Link Reit: Deja Vu

Roadshows begin for second attempt to complete world's largest Reit IPO.

Roadshows begin today (November 10) for a HK$18.7 billion to HK$19.8 billion ($2.4 billion to $2.5 billion) IPO by Link Reit, Hong Kong's inaugural Real Estate Investment Trust. Under the lead management of Goldman Sachs, HSBC and UBS, presentations will continue until Friday November 18, before the offering is priced over the weekend and listed on Friday November 25.

The transaction will have a base deal size of 1.926 billion units and a greenshoe of 211.6 million units. On full completion the deal will have a 100% freefloat.

This has been deliberately structured to make sure the Reit's links with the government are cut and decisions can be made on a purely commercial basis. Should the greenshoe fail to be exercised, the Hong Kong Housing Authority (HKHA) will continue to own 9.9% of the Reit, but will not have board representation.

The price range has been set at HK$9.70 to HK$10.30 per unit. This equates to a forward dividend yield of 6% to 6.37% (March 2007 year-end) and a valuation range spanning -3% to 3% above Net Asset Value (NAV).

The portfolio of retail and car parking spaces has been assigned a valuation of HK$33.8 billion ($4.3 billion) and an NAV of HK$21.4 billion ($2.7 billion). Gearing stands at 36%.

As the deal is a Hong Kong government privatization, it has been heavily tilted towards retail investors. Similar to the last government privatization of MTR Corporation in 2000, retail investors will receive a 5% discount. Last year they were offered a 3% discount.

At the outset, retail will be allocated 30% of the deal and institutions 70%. Should retail books close more than 15 times covered and less than 25 times covered, the lead managers will allocate at least 40% to retail. If the retail order book is more than 25 times covered, the leads will allocate at least 50% to retail.

The two clawbacks exclude strategic investor Capitaland. Similar to 2004, the Singapore property developer will invest $180 million in the IPO. However, in a departure from last year, the Reit manager can scale this investment back to $120 million at its discretion.

In a second change, there will be no cornerstone investors. In 2004, nine cornerstone investors committed to buy 18.7% of the deal.

There will still be a POWL (Public Offering Without Listing) in Japan run by Daiwa SMBC.

The main reason for altering the allocation process is to try and ensure a more favourable weighting for institutions. Last year, institutions and corporates ended up being allocated just 9.9% of the deal after a $75 billion order book ensured significant retail take-up, with a large chunk of what remained promised to cornerstone investors.

The new deal structure also incorporates "withdrawal rights." These will enable retail investors to secure a full refund if there is a legal challenge to the Reit between the publication of the public offering prospectus and the day of listing.

In December 2004, the Reit fell apart between pricing and listing because of a legal challenge lodged by two HKHA tenants. Their one remaining lawsuit was finally thrown out by the Court of Final Appeal on July 20 this year.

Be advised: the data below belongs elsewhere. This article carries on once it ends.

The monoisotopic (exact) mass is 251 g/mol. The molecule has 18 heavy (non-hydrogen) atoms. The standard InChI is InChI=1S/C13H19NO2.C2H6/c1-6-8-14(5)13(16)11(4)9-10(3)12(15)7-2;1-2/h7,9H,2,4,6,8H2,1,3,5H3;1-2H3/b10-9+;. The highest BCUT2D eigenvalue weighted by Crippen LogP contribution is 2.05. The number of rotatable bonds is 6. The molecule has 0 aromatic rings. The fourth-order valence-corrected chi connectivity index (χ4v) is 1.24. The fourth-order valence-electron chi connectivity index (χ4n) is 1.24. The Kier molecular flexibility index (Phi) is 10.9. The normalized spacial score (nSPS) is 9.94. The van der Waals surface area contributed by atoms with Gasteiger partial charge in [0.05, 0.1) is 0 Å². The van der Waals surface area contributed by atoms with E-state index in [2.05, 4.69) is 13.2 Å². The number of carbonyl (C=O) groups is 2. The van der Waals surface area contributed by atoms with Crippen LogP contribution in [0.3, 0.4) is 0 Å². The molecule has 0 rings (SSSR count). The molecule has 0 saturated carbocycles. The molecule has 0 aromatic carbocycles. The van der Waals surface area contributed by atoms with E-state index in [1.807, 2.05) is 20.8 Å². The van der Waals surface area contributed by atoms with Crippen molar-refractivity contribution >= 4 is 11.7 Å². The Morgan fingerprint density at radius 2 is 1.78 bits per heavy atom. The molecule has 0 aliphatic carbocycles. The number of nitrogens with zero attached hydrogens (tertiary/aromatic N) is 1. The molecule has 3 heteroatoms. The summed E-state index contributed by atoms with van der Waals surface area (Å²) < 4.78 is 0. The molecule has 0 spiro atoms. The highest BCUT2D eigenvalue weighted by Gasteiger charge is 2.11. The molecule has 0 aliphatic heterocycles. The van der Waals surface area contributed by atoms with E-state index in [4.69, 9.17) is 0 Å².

In the interim period, there have also been slight changes to the underlying portfolio, which comprises 950,000 square metres of retail space and 79,000 parking lots adjoining the HKHA's public housing estates.

The underlying valuation has risen 9.6% from HK$30.8 billion ($3.95 billion) in December 2004, while the NAV has dropped 2% from HK$21.8 billion ($2.8 billion). The main reason for this differential is that property values have risen, but rental yields have not because Link Management have remained constrained by government control.

This factor is the lynchpin to the whole deal and its major selling point. Lead managers will argue that the Reit's transformation from a public to a private entity will be the major growth driver of increased dividends per unit (DPU).

In this respect Link Reit will provide a slightly different investment proposition to its closest comparables - Singapore-listed retail Reits such as CapitaMall Trust (CMT) and Fortune Reit. In both cases, share price performance has been largely a measure of each Reit's success in making yield accretive acquisitions.

Indeed, the leads will argue that Link Reit offers the ultimate defensive investment in a sector, where this characteristic is valued almost above all else. This is because its rental yields are completely out of whack with the Hong Kong average - with growth driven by playing catch up rather than chasing market upside. Even in the event of a market correction, Link Reit should still be able to increase its profitability.

Syndicate research reveals that Link Reit's portfolio averages a monthly rental of HK$23 per square foot. This is about 70% below the Hong Kong average. Over the first seven months of this year, Hong Kong rentals also averaged a 7.4% increase, versus just 1% at Link Reit.

One of investors' key decisions will, therefore, be how quickly and effectively Link management will be able to raise rental yields and how close they can ever truly come to commercial levels. One major constraint is the fact that a portion the Reit's portfolio is rented by schools and welfare centres.